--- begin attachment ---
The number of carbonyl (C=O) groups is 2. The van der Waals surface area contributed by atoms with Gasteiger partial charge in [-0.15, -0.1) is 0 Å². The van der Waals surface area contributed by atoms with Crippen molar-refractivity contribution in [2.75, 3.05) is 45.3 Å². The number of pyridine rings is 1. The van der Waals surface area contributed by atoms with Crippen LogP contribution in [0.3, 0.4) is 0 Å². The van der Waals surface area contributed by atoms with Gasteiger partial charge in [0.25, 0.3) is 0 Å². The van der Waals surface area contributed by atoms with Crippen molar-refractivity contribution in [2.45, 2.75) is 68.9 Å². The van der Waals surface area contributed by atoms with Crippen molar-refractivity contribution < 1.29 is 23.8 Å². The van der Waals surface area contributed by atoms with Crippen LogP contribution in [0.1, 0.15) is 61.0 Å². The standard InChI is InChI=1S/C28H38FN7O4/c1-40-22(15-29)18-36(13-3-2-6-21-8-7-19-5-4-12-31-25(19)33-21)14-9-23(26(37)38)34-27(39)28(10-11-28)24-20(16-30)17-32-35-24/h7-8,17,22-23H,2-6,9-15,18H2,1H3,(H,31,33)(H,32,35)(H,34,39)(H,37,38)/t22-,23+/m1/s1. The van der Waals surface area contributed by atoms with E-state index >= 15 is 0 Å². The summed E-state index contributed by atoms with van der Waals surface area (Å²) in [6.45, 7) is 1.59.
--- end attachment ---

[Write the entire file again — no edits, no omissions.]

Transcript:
The number of carbonyl (C=O) groups is 2. The van der Waals surface area contributed by atoms with Gasteiger partial charge in [-0.15, -0.1) is 0 Å². The van der Waals surface area contributed by atoms with Crippen molar-refractivity contribution in [2.75, 3.05) is 45.3 Å². The number of pyridine rings is 1. The van der Waals surface area contributed by atoms with Crippen LogP contribution in [0.3, 0.4) is 0 Å². The van der Waals surface area contributed by atoms with Gasteiger partial charge in [0.25, 0.3) is 0 Å². The van der Waals surface area contributed by atoms with Crippen molar-refractivity contribution in [2.45, 2.75) is 68.9 Å². The van der Waals surface area contributed by atoms with Crippen molar-refractivity contribution < 1.29 is 23.8 Å². The van der Waals surface area contributed by atoms with Crippen LogP contribution in [0.1, 0.15) is 61.0 Å². The standard InChI is InChI=1S/C28H38FN7O4/c1-40-22(15-29)18-36(13-3-2-6-21-8-7-19-5-4-12-31-25(19)33-21)14-9-23(26(37)38)34-27(39)28(10-11-28)24-20(16-30)17-32-35-24/h7-8,17,22-23H,2-6,9-15,18H2,1H3,(H,31,33)(H,32,35)(H,34,39)(H,37,38)/t22-,23+/m1/s1. The van der Waals surface area contributed by atoms with E-state index >= 15 is 0 Å². The summed E-state index contributed by atoms with van der Waals surface area (Å²) in [6.45, 7) is 1.59.